It is a staple of women’s health advice and visits to the OB/GYN: the monthly breast self-exam to check for lumps or other changes that might signal breast cancer. However, a review of recent studies says there is no evidence that self-exams actually reduce breast cancer deaths. (July 2008)
Instead, the practice may be doing more harm than good, since it led to almost twice as many biopsies that turned up no cancer in women who performed the self-exams, compared to women who did not do the exams.
“At present, screening by breast self-examination or physical examination [by a trained health worker] cannot be recommended,” Jan Peter Kosters, Ph.D., and Peter Gotzsche, Ph.D., of the Nordic Cochrane Centre, conclude in the review.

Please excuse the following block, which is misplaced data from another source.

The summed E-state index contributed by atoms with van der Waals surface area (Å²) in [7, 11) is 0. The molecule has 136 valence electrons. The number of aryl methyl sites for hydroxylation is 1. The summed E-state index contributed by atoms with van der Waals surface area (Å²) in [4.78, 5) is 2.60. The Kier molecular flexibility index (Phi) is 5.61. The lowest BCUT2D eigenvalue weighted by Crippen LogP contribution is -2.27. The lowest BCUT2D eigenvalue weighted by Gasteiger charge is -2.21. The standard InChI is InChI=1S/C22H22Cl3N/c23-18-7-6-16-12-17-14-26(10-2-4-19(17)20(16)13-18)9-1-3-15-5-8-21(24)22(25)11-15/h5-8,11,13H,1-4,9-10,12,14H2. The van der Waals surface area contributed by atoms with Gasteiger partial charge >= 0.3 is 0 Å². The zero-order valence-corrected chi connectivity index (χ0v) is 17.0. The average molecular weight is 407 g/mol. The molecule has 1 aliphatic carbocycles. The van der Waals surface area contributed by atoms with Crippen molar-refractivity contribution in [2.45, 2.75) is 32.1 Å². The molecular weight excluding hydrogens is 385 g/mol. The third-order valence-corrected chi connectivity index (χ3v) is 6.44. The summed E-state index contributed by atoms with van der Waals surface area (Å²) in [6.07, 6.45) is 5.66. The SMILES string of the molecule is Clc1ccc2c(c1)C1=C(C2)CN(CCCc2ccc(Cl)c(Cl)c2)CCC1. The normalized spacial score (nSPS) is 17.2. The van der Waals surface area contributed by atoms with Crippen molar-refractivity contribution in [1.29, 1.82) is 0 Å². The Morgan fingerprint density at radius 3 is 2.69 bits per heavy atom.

The review is an updated version of a 2003 review of studies, which came to a similar conclusion.
Debbie Saslow, Ph.D., director of breast and gynecologic cancers for the American Cancer Society, said the assoication revised its guidelines and stopped recommending monthly breast self-exams five years ago in light of the evidence that had emerged. The guidelines now call the monthly exam “an option” for women beginning in their 20s.
“We are advising that women should be aware of what is normal for how their breasts looked and felt, and to promptly report any changes to their health care provider,” Saslow said. “Women who want to should keep doing breast self-exam, and women who don’t want to, don’t need to.”
Breast Self Examination can help with the following
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Refers to the various types of malignant neoplasms that contain cells growing out of control and invading adjacent tissues, which may metastasize to distant tissues.
A measure of an environment's acidity or alkalinity. The more acidic the solution, the lower the pH. For example, a pH of 1 is very acidic; a pH of 7 is neutral; a pH of 14 is very alkaline.